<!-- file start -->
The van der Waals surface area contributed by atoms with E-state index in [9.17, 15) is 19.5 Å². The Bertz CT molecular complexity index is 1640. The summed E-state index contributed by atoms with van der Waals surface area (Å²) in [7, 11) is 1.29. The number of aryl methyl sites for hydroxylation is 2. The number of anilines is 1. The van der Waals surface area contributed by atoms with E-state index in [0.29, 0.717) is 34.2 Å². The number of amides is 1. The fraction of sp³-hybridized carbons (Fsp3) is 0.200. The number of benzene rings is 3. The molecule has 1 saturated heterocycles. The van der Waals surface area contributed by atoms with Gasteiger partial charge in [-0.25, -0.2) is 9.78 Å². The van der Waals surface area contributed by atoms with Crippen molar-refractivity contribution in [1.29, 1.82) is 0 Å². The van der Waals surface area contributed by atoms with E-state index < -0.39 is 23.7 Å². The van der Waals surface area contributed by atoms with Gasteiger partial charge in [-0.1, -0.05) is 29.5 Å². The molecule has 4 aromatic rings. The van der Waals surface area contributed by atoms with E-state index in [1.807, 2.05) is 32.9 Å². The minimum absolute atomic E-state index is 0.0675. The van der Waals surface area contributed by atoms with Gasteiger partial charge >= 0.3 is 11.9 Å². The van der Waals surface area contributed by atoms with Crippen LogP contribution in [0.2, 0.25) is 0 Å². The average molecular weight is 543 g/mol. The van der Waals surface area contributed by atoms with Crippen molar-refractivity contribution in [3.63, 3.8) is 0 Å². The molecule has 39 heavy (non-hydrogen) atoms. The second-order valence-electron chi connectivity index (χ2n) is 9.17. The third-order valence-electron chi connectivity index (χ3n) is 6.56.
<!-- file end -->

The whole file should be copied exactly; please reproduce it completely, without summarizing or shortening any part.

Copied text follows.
The van der Waals surface area contributed by atoms with E-state index in [9.17, 15) is 19.5 Å². The Bertz CT molecular complexity index is 1640. The summed E-state index contributed by atoms with van der Waals surface area (Å²) in [7, 11) is 1.29. The number of aryl methyl sites for hydroxylation is 2. The number of anilines is 1. The van der Waals surface area contributed by atoms with E-state index in [0.29, 0.717) is 34.2 Å². The number of amides is 1. The fraction of sp³-hybridized carbons (Fsp3) is 0.200. The number of benzene rings is 3. The molecule has 1 saturated heterocycles. The van der Waals surface area contributed by atoms with Gasteiger partial charge in [-0.25, -0.2) is 9.78 Å². The van der Waals surface area contributed by atoms with Crippen molar-refractivity contribution in [1.29, 1.82) is 0 Å². The van der Waals surface area contributed by atoms with E-state index < -0.39 is 23.7 Å². The van der Waals surface area contributed by atoms with Gasteiger partial charge in [-0.1, -0.05) is 29.5 Å². The molecule has 4 aromatic rings. The van der Waals surface area contributed by atoms with E-state index in [1.807, 2.05) is 32.9 Å². The minimum absolute atomic E-state index is 0.0675. The van der Waals surface area contributed by atoms with Gasteiger partial charge >= 0.3 is 11.9 Å². The van der Waals surface area contributed by atoms with Crippen LogP contribution in [0.2, 0.25) is 0 Å². The average molecular weight is 543 g/mol. The van der Waals surface area contributed by atoms with Crippen molar-refractivity contribution in [3.63, 3.8) is 0 Å². The molecule has 39 heavy (non-hydrogen) atoms. The second-order valence-electron chi connectivity index (χ2n) is 9.17. The third-order valence-electron chi connectivity index (χ3n) is 6.56.